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Could your next TV be a PC monitor?

The PC monitor space is currently going through a real shake up, with TV makers including LG increasingly positioning their OLED televisions as computer screens, with more desk-friendly sizes and full support for high refresh rate gaming. At the same time, traditional PC monitor makers are rising to the challenge by releasing models that are designed to serve double duty as a television.

The strongest example of this is the Aorus FV43U from Gigabyte, which comes with all the features you would expect from a top-of-the line 4K gaming monitor in a TV-sized package, complete with two HDMI 2.1 ports for connecting the PS5 and Xbox Series X at full tilt. It even has decent sounding built-in speakers and includes a remote in the box.

The Gigabyte Aorus FV43U works as both a big computer monitor and a small TV.

The Gigabyte Aorus FV43U works as both a big computer monitor and a small TV.

The value proposition of a monitor that can also act as a TV is compelling for those who crave more desktop real estate, or live in a small apartment where space is at a premium. The question is, should you buy a jumbo sized monitor or just bite the bullet and buy a television instead?

The first thing to consider is size. The smallest LG OLED television for example is 48 inches (122 cm), which while fine for a small living room but too big for most desks. The Aorus is a 43-inch monitor that is still large, but not so big that you need to crane your neck or burn your retinas at normal desktop viewing distance.

Monitors of this size come with a fixed stand, so you lose out on height or tilt adjustments that you would normally get with a regular sized monitor. The Aorus comes with two V-shaped feet which thoughtfully takes up less space on a desk than the ones you would find on regular flat panel TV stands. However, I would still recommend a mount for most people as that will give you the adjustability you need while also allowing you to push the screen back a bit further for a more comfortable viewing experience.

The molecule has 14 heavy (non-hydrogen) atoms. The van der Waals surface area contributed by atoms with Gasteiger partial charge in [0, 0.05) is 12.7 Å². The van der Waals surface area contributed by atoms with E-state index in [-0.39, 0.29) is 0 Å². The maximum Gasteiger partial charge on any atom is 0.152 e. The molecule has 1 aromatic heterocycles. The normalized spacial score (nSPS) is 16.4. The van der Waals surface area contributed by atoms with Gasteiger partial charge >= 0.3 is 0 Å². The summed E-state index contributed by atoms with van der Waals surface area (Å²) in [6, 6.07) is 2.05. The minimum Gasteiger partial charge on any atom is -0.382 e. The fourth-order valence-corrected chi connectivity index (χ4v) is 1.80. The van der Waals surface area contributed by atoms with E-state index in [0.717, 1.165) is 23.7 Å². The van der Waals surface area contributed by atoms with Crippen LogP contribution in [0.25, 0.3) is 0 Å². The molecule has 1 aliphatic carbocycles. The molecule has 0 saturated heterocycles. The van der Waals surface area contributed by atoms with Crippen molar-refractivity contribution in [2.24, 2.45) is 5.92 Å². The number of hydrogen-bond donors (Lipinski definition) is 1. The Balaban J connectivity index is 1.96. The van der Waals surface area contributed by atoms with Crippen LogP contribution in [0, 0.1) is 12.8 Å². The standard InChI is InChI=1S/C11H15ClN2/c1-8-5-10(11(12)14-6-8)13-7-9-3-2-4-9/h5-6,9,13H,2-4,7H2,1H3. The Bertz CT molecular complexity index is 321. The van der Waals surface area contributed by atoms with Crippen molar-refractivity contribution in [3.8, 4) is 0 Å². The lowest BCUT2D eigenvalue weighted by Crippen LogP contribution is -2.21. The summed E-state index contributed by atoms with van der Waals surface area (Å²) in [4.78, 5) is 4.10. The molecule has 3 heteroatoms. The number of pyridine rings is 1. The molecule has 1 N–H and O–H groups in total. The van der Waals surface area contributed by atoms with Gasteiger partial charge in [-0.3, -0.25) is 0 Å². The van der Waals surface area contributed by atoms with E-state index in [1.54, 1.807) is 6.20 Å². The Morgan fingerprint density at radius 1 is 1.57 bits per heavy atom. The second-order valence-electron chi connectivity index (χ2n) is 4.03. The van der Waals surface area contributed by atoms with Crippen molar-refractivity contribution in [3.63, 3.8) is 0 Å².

The Aorus also boasts a matte coating which does a much better job at keeping reflections at bay than the glossy coating normally found on televisions. There are other desktop friendly features as well such as a built-in KVM switch so you can use the same keyboard and mouse on two different machines, which is handy if you also use a laptop at your desk.

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The thing to keep in mind with jumbo sized monitors is that they lack a TV tuner and built-in streaming apps, as well as the picture processing enhancements to upscale SD or regular HD content like a dedicated television can. That’s not really an issue if you’re doing all your movie and TV watching through a connected streaming box, which I suspect most will.

Of course the Aorus really shines as a gaming display. The refresh rate can 144Hz, which is higher than any television, provided you have a PC capable enough to drive it. Contrast levels are impressive for an LCD, backed up by blindingly beautiful HDR performance that can hit 1000 nits peak brightness, and the factory colour calibration is up there with professional grade monitors making it a good fit for colour accurate work.

At $1600, the Aorus is quite a bit cheaper than other comparable monitors on the market and premium televisions such as LG’s 48-inch C1 OLED. Just make sure you have the desk space for it, and are prepared for an adjustment period of a few weeks if you’re coming across from a smaller monitor.

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